In 1957, Sakharov's concern with the hazards of nuclear testing inspired him to write a pioneering article on the effects of low-level radiation; he also wrote to Soviet president Nikita Krushchev on the harm to Soviet science of the followers of Lysenkoism, a Stalinist-era extermination of scientists wrongly charged with treason. Pushing for the end of atmospheric nuclear tests, he was party to the 1963 Partial Test Ban Treaty signed in Moscow. In 1964, with 24 other prominent intellectuals and artists, he warned Soviet President Leonid Brezhnev of the dangers of the rehabilitation of the legacy of Stalin. The publication of his essay, Reflection on Progress, Coexistence and Intellectual Freedom, an indictment of the Soviet system and a call to end the Cold War, in the New York Times in 1968 propelled him onto the world stage. The "Sakharov doctrine" of the indivisibility of human rights and international security became the ideological backbone of the human rights movement.

Sakharov was fired from the Soviet weapons program as a consequence of this publication. His work in defense of prisoners of conscience and advocacy of human rights brought him the Nobel Peace Prize in 1975. The Soviets denied him a visa to receive the award in Norway, and his wife, undergoing eye surgery in Italy, went to Oslo to deliver his speech.

Sakharov's critical essays continued to develop a framework for political, economic, and legal reform. His denouncing of Soviet military intervention in Afghanistan in December 1979 triggered his banishment in January 1980 to Gorky, 250 miles east of Moscow, without trial or conviction. His wife became his link to the outside world, taking to Moscow and abroad his statements on important political issues, including the major part of his Memoirs. In 1981 Sakharov and Bonner went on a hunger strike on behalf of Bonner's son's wife who was denied permission to join her husband in the United States. Sakharov went on two more hunger strikes in 1984 and 1985 insisting that Bonner be allowed to travel to the West for treatment after suffering a heart attack. During the first hunger strike in 1981, Sakharov was hospitalized forcibly and denied contact with his wife. False reports of his death and of forced treatments with mind-altering drugs were received in the West. In 1985, to impress western public opinion on the eve of the Geneva summit with Ronald Reagan, Mikhail Gorbachev allowed Bonner to travel to the United States.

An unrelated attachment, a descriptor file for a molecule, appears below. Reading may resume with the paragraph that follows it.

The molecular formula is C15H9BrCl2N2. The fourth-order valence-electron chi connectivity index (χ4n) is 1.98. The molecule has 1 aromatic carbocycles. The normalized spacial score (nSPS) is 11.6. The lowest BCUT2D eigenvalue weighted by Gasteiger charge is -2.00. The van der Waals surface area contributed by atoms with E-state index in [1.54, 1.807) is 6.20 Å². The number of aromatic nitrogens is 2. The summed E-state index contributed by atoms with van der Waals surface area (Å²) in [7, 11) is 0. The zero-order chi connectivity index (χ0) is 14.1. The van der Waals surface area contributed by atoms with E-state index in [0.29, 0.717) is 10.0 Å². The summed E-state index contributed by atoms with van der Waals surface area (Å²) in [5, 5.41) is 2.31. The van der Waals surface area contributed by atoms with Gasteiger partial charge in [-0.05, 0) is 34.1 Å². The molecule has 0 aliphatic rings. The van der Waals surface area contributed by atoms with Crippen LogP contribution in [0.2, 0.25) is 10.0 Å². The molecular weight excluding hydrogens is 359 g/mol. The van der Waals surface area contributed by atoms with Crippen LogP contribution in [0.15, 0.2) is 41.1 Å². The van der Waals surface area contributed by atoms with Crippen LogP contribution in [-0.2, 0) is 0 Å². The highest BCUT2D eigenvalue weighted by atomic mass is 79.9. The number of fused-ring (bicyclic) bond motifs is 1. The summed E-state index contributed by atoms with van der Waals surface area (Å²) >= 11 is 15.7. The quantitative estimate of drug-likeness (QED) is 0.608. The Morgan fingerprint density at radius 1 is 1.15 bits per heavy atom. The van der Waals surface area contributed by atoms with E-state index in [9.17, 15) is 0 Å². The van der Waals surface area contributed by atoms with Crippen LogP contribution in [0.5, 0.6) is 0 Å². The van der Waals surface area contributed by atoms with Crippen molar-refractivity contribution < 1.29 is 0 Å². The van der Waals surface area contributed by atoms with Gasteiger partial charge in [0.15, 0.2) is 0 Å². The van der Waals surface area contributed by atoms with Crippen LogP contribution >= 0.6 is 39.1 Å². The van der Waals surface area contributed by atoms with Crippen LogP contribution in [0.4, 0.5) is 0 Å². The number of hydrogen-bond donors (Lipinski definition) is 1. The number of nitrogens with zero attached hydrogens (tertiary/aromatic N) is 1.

Elena Bonner returned to her husband and to exile after a successful sextuple heart bypass operation. The exile continued until December 16, 1986, when a telephone was installed in their apartment and Gorbachev called to invite Sakharov to come back to Moscow and to perform "patriotic work." Back from Gorky, Sakharov sought to serve as a spokesman for democracy. He was elected to the Presidium of the Academy of Science and the Congress of People's Deputies; he was appointed a member of the government commission to draft a new Soviet constitution. At the First Congress of People's Deputies in June 1989, Sakharov appealed for a radical reformation of the Soviet system and for an end to the Communist Party's dictatorship. Only a few days before his death, he completed a draft of a new constitution for the "Union of Soviet Republics of Europe and Asia." He was a free man for less than three years before his death in 1989.

(Adapted from text by Elena Bonner © 1993)


Arranged in an order established by Brandeis University. Brandeis folder references have been retained at the end of each entry. Additional material received from Brandeis but not listed in their database has been integrated, with folder numbers created to fit into the existing sequence for filing purposes.

Organized in nine series:

  1. I. Personal material
  2. I.1. Biographical material
  3. I.2. Diaries and personal records
  4. I.3. Financial records
  5. I.4. Medical treatment and postmortem data
  6. I.5. Legal records
  7. I.6. Awards and memorabilia
  8. I.7. Family correspondence
  9. I.8. Obituaries and condolences
  10. II. Professional and political activities
  11. II.1. Scientific activities
  12. II.2. Political activities
  13. II.2.1. Statements, speeches, interviews
  14. II.2.2. Human rights cases
  15. II.2.3. Hunger strikes
  16. II.2.4. Sakharov defense
  17. II.2.5. KGB, Supreme Soviet, Politburo material
  18. II.2.6. KGB reports on Sakharov and Bonner
  19. II.2.7. Memoirs: manuscripts confiscated by KGB
  20. II.2.8. Reports to Central Committee of Communist Party on Sakharov
  21. II.2.9. Congress of People's Deputies material
  22. II.2.10. Miscellaneous political
  23. II.2.11. Soviet Academy of Sciences material
  24. II.2.12. United States Dept. of State material
  25. II.2.13. United States Congress material
  26. II.2.14. FBI reviews of Russian press and TV
  27. III. Correspondence